So, Billy took the ship up, put it through its paces, spun it, looped it, did every stunt that was then known, and finally made a perfect landing. Curtiss said: "Take me up and do it all over again." When they landed, Billy Said: "Mr. Curtiss, do I get the job?" and Glenn Curtiss replied: "You do."

So, in the year 1912, at the age of 15 years old (although he stuck to his 18 years of age story), Billy became a flying instructor. He continued as an instructor and stunt flyer until we go into the war in 1917, when he became an army flying instructor. There, his finished students were as many as those turned out by any other instructor, and when he said they were ready for their wings, they were ready and they were good.

We have told, in previous articles, about Billy's career after the war, how he barnstormed, took up passengers, instructed, and finally flew across the Atlantic, across Europe and Asia, to Japan. In the issue of March 29, 1928 of the Pittsburgh Sun-Telegraph, Havey Boyle, sports writer and columnist wrote the following:

"He is between 35 and 40, of medium height, and inclined to heaviness. His hair shows a streak or so of gray. A short mustache is becoming. His eyes are clear blue. He achieves neatness in dress without showing any signs of study in this regard. He has a naturalness-a mixture of justifiable pride and becoming modesty. His name is Billy Brock-and all he did was to fly across the ocean with a partner-Eddie Schlee. You remember how we read of their hop-off, of the anxious while they rode through the night through the fog and ice, and how at last they landed safely on the other side.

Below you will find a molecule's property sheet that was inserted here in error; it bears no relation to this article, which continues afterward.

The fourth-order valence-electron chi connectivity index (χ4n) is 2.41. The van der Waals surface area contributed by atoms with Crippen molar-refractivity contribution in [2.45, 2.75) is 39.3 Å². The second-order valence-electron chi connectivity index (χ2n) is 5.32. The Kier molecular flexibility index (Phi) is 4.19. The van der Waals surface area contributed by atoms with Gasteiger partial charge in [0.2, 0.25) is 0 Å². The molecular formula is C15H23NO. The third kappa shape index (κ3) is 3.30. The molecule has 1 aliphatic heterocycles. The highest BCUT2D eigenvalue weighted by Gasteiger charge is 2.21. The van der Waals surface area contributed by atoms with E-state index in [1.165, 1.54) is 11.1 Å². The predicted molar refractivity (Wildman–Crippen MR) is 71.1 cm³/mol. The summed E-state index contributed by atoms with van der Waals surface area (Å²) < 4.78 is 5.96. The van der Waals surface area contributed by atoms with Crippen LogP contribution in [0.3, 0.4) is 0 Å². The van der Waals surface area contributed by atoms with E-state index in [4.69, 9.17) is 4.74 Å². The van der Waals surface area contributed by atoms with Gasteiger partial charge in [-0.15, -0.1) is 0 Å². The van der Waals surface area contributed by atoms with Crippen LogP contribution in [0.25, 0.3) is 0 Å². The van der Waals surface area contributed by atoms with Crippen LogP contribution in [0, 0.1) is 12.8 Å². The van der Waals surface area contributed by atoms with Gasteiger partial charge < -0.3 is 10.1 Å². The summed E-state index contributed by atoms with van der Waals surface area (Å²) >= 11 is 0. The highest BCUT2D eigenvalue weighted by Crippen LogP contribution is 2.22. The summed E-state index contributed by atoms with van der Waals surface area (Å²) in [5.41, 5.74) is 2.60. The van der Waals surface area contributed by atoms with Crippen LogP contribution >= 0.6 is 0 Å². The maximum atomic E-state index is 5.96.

"Billy Brock was in Pittsburgh to attend the airplane show. He is now a salesman, selling the kind of ship he and Schlee used in making their historic flight. I have been close (I mean close in the sense of feet and inches) to such gentlemen as Dempsey, Ruth, and Tunney and a few others, but I never got quite the emotional thrill from such propinquity as I got out of studying and talking a few moments with this youngish Billy Brock, who defied death successfully in a flight across the ocean.

"By now his story is an old one. He took off when three other planes were making ready. Two of those planes and their occupants were lost. The third didn't get very far before it was forced to land, a failure. There were moments, Mr. Brock said the other evening, when he couldn't help but feel that the venture was going to lose-those periods when there was nothing but ice and fog to cut through. But it was not his story, so much as the fact that here was a man in good health who had stepped into a plane to take a ride with death. I thought, too, as he talked, of how many, many centuries from now his name and picture will be in the history books and encyclopedia. There is a kick to being so close to a man of-consider this-timeless and endless fame.

So wrote Havey Boyle, sixteen years ago.

Billy was never injured in flying, nor was any of his passengers. He never had a crack-up that cost more than a ripped wing or a splintered landing gear. Army officers, up until the time of his death, said Billy was the most careful, the safest, the most scientific, and yet, when necessity required, the most daring flyer our nation had yet produced.

Billy died of cancer a little more than twelve years ago. He was flying until a month before his death.